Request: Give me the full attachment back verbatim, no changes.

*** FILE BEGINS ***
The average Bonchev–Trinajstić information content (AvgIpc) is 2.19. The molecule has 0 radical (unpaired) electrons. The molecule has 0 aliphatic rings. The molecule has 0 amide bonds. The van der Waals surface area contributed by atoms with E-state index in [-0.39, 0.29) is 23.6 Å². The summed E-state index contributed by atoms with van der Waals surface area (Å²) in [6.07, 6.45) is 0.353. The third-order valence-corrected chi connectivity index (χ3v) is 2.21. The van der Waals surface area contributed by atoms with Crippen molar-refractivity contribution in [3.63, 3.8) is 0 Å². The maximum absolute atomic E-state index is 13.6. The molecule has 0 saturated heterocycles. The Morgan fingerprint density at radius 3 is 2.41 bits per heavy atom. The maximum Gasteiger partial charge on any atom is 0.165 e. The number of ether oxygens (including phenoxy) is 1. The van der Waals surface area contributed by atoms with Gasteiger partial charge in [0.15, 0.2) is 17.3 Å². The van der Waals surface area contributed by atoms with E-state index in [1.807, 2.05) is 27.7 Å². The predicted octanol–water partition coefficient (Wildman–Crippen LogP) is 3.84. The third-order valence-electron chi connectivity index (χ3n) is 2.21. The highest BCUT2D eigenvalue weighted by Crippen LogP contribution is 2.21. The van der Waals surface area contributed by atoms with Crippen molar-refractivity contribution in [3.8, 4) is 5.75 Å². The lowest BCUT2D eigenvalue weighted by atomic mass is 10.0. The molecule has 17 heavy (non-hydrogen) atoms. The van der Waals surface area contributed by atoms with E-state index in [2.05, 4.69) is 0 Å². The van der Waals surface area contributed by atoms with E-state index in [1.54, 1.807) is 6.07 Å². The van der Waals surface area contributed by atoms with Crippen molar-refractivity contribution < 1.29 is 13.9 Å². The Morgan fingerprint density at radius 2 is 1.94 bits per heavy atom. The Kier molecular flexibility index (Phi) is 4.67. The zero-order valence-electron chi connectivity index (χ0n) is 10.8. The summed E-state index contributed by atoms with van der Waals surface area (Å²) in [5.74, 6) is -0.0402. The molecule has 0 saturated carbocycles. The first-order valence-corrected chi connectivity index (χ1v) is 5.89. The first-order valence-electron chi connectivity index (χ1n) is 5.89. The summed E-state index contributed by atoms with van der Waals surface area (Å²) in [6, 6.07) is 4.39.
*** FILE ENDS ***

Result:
The average Bonchev–Trinajstić information content (AvgIpc) is 2.19. The molecule has 0 radical (unpaired) electrons. The molecule has 0 aliphatic rings. The molecule has 0 amide bonds. The van der Waals surface area contributed by atoms with E-state index in [-0.39, 0.29) is 23.6 Å². The summed E-state index contributed by atoms with van der Waals surface area (Å²) in [6.07, 6.45) is 0.353. The third-order valence-corrected chi connectivity index (χ3v) is 2.21. The van der Waals surface area contributed by atoms with Crippen molar-refractivity contribution in [3.63, 3.8) is 0 Å². The maximum absolute atomic E-state index is 13.6. The molecule has 0 saturated heterocycles. The Morgan fingerprint density at radius 3 is 2.41 bits per heavy atom. The maximum Gasteiger partial charge on any atom is 0.165 e. The number of ether oxygens (including phenoxy) is 1. The van der Waals surface area contributed by atoms with Gasteiger partial charge in [0.15, 0.2) is 17.3 Å². The van der Waals surface area contributed by atoms with E-state index in [1.807, 2.05) is 27.7 Å². The predicted octanol–water partition coefficient (Wildman–Crippen LogP) is 3.84. The third-order valence-electron chi connectivity index (χ3n) is 2.21. The highest BCUT2D eigenvalue weighted by Crippen LogP contribution is 2.21. The van der Waals surface area contributed by atoms with Crippen molar-refractivity contribution in [3.8, 4) is 5.75 Å². The lowest BCUT2D eigenvalue weighted by atomic mass is 10.0. The molecule has 17 heavy (non-hydrogen) atoms. The van der Waals surface area contributed by atoms with E-state index in [2.05, 4.69) is 0 Å². The van der Waals surface area contributed by atoms with E-state index in [1.54, 1.807) is 6.07 Å². The van der Waals surface area contributed by atoms with Crippen molar-refractivity contribution < 1.29 is 13.9 Å². The Morgan fingerprint density at radius 2 is 1.94 bits per heavy atom. The Kier molecular flexibility index (Phi) is 4.67. The zero-order valence-electron chi connectivity index (χ0n) is 10.8. The summed E-state index contributed by atoms with van der Waals surface area (Å²) in [5.74, 6) is -0.0402. The molecule has 0 saturated carbocycles. The first-order valence-corrected chi connectivity index (χ1v) is 5.89. The first-order valence-electron chi connectivity index (χ1n) is 5.89. The summed E-state index contributed by atoms with van der Waals surface area (Å²) in [6, 6.07) is 4.39.